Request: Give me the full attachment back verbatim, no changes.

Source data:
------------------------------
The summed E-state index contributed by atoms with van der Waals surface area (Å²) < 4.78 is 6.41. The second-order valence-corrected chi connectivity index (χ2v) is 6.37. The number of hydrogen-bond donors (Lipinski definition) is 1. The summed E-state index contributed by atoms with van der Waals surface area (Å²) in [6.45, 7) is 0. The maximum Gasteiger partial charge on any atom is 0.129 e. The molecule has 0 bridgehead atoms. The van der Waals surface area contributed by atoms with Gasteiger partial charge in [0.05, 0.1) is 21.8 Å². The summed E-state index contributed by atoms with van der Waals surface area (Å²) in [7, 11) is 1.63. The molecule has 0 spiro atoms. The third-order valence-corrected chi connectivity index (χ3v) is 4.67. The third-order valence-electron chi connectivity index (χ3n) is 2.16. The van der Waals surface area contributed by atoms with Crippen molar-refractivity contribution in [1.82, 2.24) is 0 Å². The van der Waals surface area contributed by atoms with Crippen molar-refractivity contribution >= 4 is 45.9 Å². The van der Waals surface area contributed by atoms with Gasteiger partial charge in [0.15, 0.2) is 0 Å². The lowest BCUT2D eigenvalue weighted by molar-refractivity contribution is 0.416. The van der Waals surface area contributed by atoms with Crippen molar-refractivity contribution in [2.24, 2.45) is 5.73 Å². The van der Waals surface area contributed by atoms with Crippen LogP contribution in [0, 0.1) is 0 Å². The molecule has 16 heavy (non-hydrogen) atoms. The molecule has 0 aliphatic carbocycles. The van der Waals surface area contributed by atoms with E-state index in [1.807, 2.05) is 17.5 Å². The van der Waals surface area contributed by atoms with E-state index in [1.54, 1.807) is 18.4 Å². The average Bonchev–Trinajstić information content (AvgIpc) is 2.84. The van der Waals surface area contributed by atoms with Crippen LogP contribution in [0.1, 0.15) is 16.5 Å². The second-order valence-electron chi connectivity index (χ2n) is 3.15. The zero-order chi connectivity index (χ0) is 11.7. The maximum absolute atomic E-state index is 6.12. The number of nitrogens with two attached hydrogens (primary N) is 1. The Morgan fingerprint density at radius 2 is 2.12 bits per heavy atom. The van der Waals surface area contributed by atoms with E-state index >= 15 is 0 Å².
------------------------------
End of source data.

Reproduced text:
The summed E-state index contributed by atoms with van der Waals surface area (Å²) < 4.78 is 6.41. The second-order valence-corrected chi connectivity index (χ2v) is 6.37. The number of hydrogen-bond donors (Lipinski definition) is 1. The summed E-state index contributed by atoms with van der Waals surface area (Å²) in [6.45, 7) is 0. The maximum Gasteiger partial charge on any atom is 0.129 e. The molecule has 0 bridgehead atoms. The van der Waals surface area contributed by atoms with Gasteiger partial charge in [0.05, 0.1) is 21.8 Å². The summed E-state index contributed by atoms with van der Waals surface area (Å²) in [7, 11) is 1.63. The molecule has 0 spiro atoms. The third-order valence-corrected chi connectivity index (χ3v) is 4.67. The third-order valence-electron chi connectivity index (χ3n) is 2.16. The van der Waals surface area contributed by atoms with Crippen molar-refractivity contribution in [1.82, 2.24) is 0 Å². The van der Waals surface area contributed by atoms with Crippen molar-refractivity contribution >= 4 is 45.9 Å². The van der Waals surface area contributed by atoms with Gasteiger partial charge in [0.15, 0.2) is 0 Å². The lowest BCUT2D eigenvalue weighted by molar-refractivity contribution is 0.416. The van der Waals surface area contributed by atoms with Crippen molar-refractivity contribution in [2.24, 2.45) is 5.73 Å². The van der Waals surface area contributed by atoms with Crippen LogP contribution in [0, 0.1) is 0 Å². The molecule has 16 heavy (non-hydrogen) atoms. The molecule has 0 aliphatic carbocycles. The van der Waals surface area contributed by atoms with E-state index in [1.807, 2.05) is 17.5 Å². The van der Waals surface area contributed by atoms with E-state index in [1.54, 1.807) is 18.4 Å². The average Bonchev–Trinajstić information content (AvgIpc) is 2.84. The van der Waals surface area contributed by atoms with Crippen LogP contribution in [0.1, 0.15) is 16.5 Å². The second-order valence-electron chi connectivity index (χ2n) is 3.15. The zero-order chi connectivity index (χ0) is 11.7. The maximum absolute atomic E-state index is 6.12. The number of nitrogens with two attached hydrogens (primary N) is 1. The Morgan fingerprint density at radius 2 is 2.12 bits per heavy atom. The van der Waals surface area contributed by atoms with E-state index >= 15 is 0 Å².